Americans love to play catch and swing at things, and all are at the root of our shoulder problems.
Whether its baseball, football, basketball, golf, tennis, hockey, lacrosse, gymnastics or swimming Americans love to pitch, pass, block, serve, drive, stroke and score goals more than any other country. Our love of sports that depend on our shoulders comes at a heavy price. 70% of Americans will have a disabling shoulder complaint at least once in their lifetime. Even when we are treated, recurrence rates of shoulder conditions are 25% with 50% of us reporting chronic pain twelve months later.
The problem is that the shoulder is a complex joint. The three bones that meet together are the upper arm bone (humerus), the shoulder blade (scapula) and the collar bone (clavicle). The end of your upper arm bone fits snugly in a socket in your shoulder blade. Several strong muscles and rotator cuff tendons keep your arm in that socket and attached to the shoulder blade to help the shoulder perform the complex, multidirectional movements that it makes.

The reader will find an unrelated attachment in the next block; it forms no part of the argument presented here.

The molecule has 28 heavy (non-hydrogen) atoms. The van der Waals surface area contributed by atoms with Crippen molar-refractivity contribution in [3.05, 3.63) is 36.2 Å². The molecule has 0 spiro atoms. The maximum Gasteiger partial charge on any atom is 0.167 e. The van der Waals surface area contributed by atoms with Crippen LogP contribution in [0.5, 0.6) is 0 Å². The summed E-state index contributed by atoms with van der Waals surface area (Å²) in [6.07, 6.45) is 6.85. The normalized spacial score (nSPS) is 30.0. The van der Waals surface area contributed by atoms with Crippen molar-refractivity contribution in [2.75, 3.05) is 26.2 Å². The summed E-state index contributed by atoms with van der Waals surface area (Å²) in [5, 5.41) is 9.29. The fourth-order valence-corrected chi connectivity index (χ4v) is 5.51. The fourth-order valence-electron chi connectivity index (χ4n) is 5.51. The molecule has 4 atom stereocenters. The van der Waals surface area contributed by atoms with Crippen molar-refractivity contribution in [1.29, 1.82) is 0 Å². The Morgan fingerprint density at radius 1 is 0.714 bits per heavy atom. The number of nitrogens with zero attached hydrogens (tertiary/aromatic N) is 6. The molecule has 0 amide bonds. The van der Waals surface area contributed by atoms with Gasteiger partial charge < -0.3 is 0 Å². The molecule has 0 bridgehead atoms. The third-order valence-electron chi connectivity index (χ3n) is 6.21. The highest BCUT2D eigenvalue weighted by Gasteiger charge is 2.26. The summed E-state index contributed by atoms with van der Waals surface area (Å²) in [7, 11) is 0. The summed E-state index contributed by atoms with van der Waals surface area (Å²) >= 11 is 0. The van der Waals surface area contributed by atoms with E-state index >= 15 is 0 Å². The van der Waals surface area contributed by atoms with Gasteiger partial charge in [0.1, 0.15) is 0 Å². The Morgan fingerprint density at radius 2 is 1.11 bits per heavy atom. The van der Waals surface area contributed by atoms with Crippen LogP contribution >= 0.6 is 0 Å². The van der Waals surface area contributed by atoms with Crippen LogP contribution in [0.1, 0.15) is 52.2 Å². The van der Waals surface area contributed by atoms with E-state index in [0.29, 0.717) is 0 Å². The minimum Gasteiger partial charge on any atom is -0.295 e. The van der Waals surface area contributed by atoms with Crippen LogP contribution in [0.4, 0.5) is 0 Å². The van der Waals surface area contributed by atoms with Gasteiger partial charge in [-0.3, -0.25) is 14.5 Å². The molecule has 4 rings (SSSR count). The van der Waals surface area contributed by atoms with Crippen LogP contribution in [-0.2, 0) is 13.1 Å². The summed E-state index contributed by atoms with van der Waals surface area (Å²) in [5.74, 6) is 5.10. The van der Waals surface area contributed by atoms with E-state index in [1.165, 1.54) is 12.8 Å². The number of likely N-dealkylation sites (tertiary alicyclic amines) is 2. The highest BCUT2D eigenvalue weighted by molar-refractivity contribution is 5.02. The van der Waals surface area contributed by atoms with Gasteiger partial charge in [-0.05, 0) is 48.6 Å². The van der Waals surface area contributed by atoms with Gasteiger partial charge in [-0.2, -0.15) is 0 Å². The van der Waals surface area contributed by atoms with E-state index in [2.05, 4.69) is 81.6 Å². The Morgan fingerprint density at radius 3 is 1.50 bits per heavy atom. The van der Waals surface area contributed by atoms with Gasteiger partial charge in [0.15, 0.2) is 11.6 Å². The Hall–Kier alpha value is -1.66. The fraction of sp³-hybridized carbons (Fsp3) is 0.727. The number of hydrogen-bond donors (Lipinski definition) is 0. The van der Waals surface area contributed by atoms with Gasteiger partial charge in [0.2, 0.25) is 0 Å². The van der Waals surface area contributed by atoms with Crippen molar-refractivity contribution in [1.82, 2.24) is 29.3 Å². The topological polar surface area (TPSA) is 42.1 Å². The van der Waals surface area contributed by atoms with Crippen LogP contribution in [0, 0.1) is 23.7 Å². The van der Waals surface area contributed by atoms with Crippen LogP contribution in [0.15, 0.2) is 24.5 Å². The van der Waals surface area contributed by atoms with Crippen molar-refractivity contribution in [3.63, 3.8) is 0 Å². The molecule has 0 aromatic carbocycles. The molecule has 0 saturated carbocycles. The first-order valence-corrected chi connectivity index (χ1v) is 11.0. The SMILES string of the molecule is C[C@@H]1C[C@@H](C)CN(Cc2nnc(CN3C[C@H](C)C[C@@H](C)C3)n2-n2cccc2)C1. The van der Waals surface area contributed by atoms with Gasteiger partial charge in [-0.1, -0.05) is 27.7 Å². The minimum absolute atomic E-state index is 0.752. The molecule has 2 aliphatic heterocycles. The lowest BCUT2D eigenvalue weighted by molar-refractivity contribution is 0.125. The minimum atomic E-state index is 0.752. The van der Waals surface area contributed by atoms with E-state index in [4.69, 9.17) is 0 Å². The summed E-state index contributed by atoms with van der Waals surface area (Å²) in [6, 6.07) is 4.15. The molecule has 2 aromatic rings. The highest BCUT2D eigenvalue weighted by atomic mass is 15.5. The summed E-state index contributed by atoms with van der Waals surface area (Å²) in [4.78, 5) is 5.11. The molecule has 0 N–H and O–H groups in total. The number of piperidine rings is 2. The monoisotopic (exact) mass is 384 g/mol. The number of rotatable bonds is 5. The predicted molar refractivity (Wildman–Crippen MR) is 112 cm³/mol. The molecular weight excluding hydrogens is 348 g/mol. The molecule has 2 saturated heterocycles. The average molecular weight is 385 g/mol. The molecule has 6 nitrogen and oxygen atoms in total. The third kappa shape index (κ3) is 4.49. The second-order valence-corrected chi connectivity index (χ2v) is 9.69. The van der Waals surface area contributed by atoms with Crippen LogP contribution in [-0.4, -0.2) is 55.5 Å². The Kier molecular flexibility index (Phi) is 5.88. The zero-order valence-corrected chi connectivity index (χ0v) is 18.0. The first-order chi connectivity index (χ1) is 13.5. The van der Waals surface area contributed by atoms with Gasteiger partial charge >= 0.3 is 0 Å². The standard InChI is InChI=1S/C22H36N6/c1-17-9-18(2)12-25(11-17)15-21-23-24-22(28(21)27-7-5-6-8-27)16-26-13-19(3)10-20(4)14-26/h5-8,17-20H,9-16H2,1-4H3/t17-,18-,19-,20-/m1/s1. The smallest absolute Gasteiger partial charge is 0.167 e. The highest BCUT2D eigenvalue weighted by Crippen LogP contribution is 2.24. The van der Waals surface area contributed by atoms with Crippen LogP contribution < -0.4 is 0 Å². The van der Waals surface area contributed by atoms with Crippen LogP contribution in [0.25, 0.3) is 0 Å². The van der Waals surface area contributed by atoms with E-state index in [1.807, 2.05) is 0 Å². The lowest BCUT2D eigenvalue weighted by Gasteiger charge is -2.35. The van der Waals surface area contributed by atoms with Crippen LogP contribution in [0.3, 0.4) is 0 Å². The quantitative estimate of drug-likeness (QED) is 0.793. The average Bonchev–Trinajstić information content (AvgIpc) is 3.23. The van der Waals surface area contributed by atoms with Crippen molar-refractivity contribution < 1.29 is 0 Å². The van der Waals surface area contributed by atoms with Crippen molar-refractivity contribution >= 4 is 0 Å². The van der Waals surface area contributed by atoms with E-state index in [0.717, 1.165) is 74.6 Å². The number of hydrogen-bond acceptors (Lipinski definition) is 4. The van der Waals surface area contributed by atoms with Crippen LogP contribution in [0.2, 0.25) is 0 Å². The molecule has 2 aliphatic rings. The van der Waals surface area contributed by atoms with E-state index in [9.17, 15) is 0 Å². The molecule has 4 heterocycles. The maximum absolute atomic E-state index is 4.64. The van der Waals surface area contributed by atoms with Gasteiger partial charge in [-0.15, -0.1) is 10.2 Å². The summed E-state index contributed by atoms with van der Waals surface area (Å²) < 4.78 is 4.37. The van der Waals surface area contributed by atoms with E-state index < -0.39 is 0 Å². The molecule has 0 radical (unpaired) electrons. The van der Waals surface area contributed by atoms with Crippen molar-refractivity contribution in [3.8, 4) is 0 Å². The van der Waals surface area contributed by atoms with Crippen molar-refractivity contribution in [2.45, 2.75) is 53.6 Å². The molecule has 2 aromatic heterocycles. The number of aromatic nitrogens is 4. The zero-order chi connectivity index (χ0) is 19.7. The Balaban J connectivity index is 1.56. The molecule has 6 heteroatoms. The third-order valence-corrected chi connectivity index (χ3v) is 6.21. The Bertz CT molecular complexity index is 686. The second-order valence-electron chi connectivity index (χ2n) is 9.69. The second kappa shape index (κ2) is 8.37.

The shoulder has four joint structures: sternoclavicular, scapulothoracic, acromioclvicular and glenohumeral.
Shoulder problems are usually caused by these four conditions: Tendon inflammation, Instability, Arthritis and a Fracture.
Dr. Scott Greenberg is a pioneering leader in prolotherapy, PRP, and stem cell procedures. He serves as the chair of the Institutional Review Board of the American Association of Stem Cell Physicians and is a founding board member. He was a member of the first team to repair a meniscus tear using stem cell therapy and has treated many pro and Olympic athletes among the thousands of people helped since starting his practice in 1999. He also has the distinction of being named Director of the Regenerative Medicine team at the Dee Adams Center for Integrative and Regenerative Medicine at the Bryn Mawr Hospital.
If you or a loved one is looking for a regenerative strategy to treat your chronic conditions, fill out the form on this page to schedule an appointment or call Dr. Greenberg’s office today at 833-440-4325.